My Big Fat Airline Merger

You might be forgiven for mistaking the pending privatization of Alitalia for the plot of a new romantic comedy–say, My Big Fat Italian Wedding. All the elements are there: the clumsy, unattractive bride to be, the parents desperate to marry her off to any suitor who can come up with a suitable dowry, the relatives anxious to make sure the dowry is large enough, the handful of frustrated suitors and the doddering grandfather who won’t let the bride marry a handsome foreigner.

Last week, Alitalia’s unions failed to come to terms with a bid for the airline by Air France–KLM. The $1.17 billion bid had been approved by Alitalia’s board and the Italian government. After weeks of negotiation and many concessions, Air France–KLM gave up and withdrew its bid. Stirring in trouble was former Italian prime minister Silvio Berlusconi, who decried the notion of “giving our national airline to the French.” Berlusconi’s opinion matters, because in elections next week, the coalition he leads is ahead in the polls.

Alitalia has long been the basket case of European airlines. Since its founding in 1946, it has had only one profitable year. State owned, Alitalia is subject to frequent political intervention. The ever-changing Italian government (prime ministers have averaged only 20 months in office since 1946) has kept the airline from pursuing a consistent business strategy. The historic Italian friendliness to labor meant that like other transport modes, Alitalia often fell victim to strikes. Of course, whenever Alitalia was losing money, it could count on being bailed out by its largest shareholder–the Republic of Italy.

The guaranteed bailouts ended under European Union rules that prohibit them. With mounting debts and only 180 million euros in cash on hand, Alitalia needs to find a buyer for the government’s 49.9% share. It began the process in 2006 by soliciting bids from private equity groups, individuals and other airlines. The government put so many restrictions on bids–no layoffs, few route changes–that all the potential candidates dropped out.

A second round occurred, and in December 2007, the two finalists were announced: small Italian airline Air One and Air France–KLM. Air One’s proposal was to pay very little for the shares but spend a lot on improving the airline while maintaining Italian ownership. Air France–KLM proposed to buy shares at less of a discount and to eliminate Alitalia’s Milan hub and focus flying into and out of Rome.

Alitalia’s board and government chose Air France’s bid, but not before some members of the government had their say. According to the deputy prime minister, “Alitalia must propose the best partner, but the government also has a responsibility. . . . [T]he interest of the country is at stake. Where will our children, our firms leave from to go to China or India? Will they have to fly from Paris, or even Frankfurt, or will they be able to leave from Milan or Rome?”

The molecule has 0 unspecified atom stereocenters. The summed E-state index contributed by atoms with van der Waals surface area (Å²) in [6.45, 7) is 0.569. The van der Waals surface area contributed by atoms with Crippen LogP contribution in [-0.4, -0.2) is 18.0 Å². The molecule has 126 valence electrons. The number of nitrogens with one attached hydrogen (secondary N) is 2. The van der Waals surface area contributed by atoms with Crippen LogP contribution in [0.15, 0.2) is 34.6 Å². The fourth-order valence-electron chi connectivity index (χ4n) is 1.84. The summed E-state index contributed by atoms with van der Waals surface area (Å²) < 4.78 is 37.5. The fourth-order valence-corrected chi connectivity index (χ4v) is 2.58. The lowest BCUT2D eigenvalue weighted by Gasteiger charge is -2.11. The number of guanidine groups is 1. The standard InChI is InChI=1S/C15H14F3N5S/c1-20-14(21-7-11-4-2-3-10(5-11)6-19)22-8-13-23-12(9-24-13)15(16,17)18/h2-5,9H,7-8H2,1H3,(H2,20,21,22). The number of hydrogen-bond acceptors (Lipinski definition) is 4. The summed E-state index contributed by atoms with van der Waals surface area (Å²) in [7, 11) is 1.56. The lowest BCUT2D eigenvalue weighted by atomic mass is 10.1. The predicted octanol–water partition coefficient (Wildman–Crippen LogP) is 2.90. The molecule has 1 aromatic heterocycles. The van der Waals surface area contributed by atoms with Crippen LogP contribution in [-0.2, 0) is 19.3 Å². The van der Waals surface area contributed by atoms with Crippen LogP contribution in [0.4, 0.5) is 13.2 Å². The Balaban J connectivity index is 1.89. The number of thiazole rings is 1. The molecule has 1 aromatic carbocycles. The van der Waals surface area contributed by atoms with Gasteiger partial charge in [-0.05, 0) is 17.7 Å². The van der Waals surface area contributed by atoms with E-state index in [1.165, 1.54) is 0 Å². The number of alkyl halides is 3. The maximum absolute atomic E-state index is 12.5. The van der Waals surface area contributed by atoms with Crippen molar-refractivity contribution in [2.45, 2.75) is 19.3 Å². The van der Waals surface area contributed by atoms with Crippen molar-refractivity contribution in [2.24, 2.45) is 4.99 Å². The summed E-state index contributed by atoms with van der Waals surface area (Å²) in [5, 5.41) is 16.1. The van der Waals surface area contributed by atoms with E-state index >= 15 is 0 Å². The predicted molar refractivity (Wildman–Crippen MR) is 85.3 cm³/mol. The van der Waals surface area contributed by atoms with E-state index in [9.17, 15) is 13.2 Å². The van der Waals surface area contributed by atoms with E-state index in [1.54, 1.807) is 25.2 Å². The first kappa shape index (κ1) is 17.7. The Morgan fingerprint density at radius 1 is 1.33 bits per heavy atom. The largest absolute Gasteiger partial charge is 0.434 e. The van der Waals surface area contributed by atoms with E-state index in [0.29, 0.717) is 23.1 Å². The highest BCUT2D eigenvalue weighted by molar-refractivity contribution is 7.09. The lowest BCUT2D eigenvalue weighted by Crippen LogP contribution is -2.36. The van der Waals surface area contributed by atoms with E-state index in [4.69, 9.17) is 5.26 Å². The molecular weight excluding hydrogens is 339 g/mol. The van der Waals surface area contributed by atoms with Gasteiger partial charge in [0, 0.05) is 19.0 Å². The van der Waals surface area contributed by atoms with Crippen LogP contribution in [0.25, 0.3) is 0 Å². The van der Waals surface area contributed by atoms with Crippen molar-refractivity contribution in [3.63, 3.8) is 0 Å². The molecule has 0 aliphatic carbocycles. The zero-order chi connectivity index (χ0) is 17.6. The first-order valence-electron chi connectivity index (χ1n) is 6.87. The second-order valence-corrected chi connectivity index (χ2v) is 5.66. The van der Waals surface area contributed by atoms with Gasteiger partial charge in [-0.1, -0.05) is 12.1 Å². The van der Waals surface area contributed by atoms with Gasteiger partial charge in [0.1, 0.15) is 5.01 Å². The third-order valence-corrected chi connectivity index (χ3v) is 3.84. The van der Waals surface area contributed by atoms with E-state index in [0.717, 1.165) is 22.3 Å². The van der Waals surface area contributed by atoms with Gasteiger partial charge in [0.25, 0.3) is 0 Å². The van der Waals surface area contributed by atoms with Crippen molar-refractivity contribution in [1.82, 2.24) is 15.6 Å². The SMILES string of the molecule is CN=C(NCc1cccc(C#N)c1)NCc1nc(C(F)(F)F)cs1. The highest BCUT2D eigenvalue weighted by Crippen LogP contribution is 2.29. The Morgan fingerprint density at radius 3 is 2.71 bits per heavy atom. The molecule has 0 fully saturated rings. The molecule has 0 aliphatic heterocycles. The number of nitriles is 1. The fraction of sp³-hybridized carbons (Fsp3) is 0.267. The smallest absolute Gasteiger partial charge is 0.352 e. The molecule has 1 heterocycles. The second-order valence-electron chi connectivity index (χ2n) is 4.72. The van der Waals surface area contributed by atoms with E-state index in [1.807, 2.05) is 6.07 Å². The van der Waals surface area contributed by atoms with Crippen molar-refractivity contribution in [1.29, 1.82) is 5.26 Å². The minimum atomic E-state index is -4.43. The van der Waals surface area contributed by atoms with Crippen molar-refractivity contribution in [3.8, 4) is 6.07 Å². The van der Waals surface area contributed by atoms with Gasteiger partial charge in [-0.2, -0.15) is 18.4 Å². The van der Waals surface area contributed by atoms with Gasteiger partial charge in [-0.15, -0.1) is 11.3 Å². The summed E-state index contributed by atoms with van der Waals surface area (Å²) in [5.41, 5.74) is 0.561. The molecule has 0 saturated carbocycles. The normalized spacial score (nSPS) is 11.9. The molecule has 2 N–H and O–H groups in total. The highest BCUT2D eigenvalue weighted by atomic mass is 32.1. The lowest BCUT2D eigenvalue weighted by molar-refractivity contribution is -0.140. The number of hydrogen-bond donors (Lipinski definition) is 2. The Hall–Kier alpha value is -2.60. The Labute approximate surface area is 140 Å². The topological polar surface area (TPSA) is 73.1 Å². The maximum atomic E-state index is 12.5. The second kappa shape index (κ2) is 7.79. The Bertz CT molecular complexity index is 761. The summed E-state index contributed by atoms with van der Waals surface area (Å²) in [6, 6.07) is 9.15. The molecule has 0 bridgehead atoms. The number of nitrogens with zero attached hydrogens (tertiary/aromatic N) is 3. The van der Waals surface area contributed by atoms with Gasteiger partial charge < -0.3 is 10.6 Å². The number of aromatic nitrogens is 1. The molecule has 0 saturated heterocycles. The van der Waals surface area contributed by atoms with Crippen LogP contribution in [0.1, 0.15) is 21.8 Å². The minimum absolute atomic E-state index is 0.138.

As Brett Snyder, author of the popular “Cranky Flier” blog (which includes a regular feature entitled “Alitalia: Worst Airline Ever”), writes: “Somebody get this guy an economics textbook. If there’s demand for flights between Rome and China or India, you know there will be nonstop flights there regardless of who owns the airline. . . . If you do a good job of making your country a center for commerce and tourism, people will go to and from there.”

And now Air France–KLM has withdrawn its bid and Alitalia’s chairman has resigned in frustration. The unions seem to have grasped a moment too late the looming bankruptcy, and their leaders are making conciliatory noises. But the airline is still hemorrhaging cash and will be in stasis until the election. Berlusconi had promised to withdraw the government’s support for the Air France–KLM bid, probably sealing Alitalia’s fate.

Even though Berlusconi has called for a homegrown bid and claims that an Italian group will emerge to buy the airline, no one has stepped forward publicly. But he seems likely to stick to his nationalist guns. “Even Greece and Portugal have a national airline,” he said. “One can’t just give up Alitalia.”

For those who think Berlusconi is a free marketeer, these comments may ring false. But as AEI’s Jurgen Reinhoudt shows, despite a strong mandate (by Italian standards), Berlusconi’s results never matched his rhetoric. In the April elections, center-left leader Walter Veltroni is running on a platform of sensible reforms, such as making Italy’s electoral system more stable, making it easier to start businesses and slashing public spending–the kind of reforms that Reinhoudt argues are easier for the left to enact. Veltroni also supported the Air France–KLM bid.

Sentiments like Berlusconi’s are nothing new in aviation. “For most of the first century of powered aviation, the traveler was expected to subsidize a hopelessly inefficient industry,” writes Simon Calder, travel editor of the Independent. “Aviation grew as an adjunct to individual governments, a symbol of nationhood as crucial as a flag and an anthem–though considerably more expensive.” But there’s no reason beyond mere sentiment to tie aviation to nationhood.

Still, good feelings won’t pay Alitalia’s bill, and with Berlusconi’s impending government likely to hobble Alitalia’s chances of being acquired, bankruptcy does seems inevitable.

Time is running out for bride-to-be Alitalia. Only Alitalia’s unions and Italy’s new government can decide if My Big Fat Italian Wedding will be a romantic comedy–or a ridiculous farce.

This article was originally published on on April 9, 2008.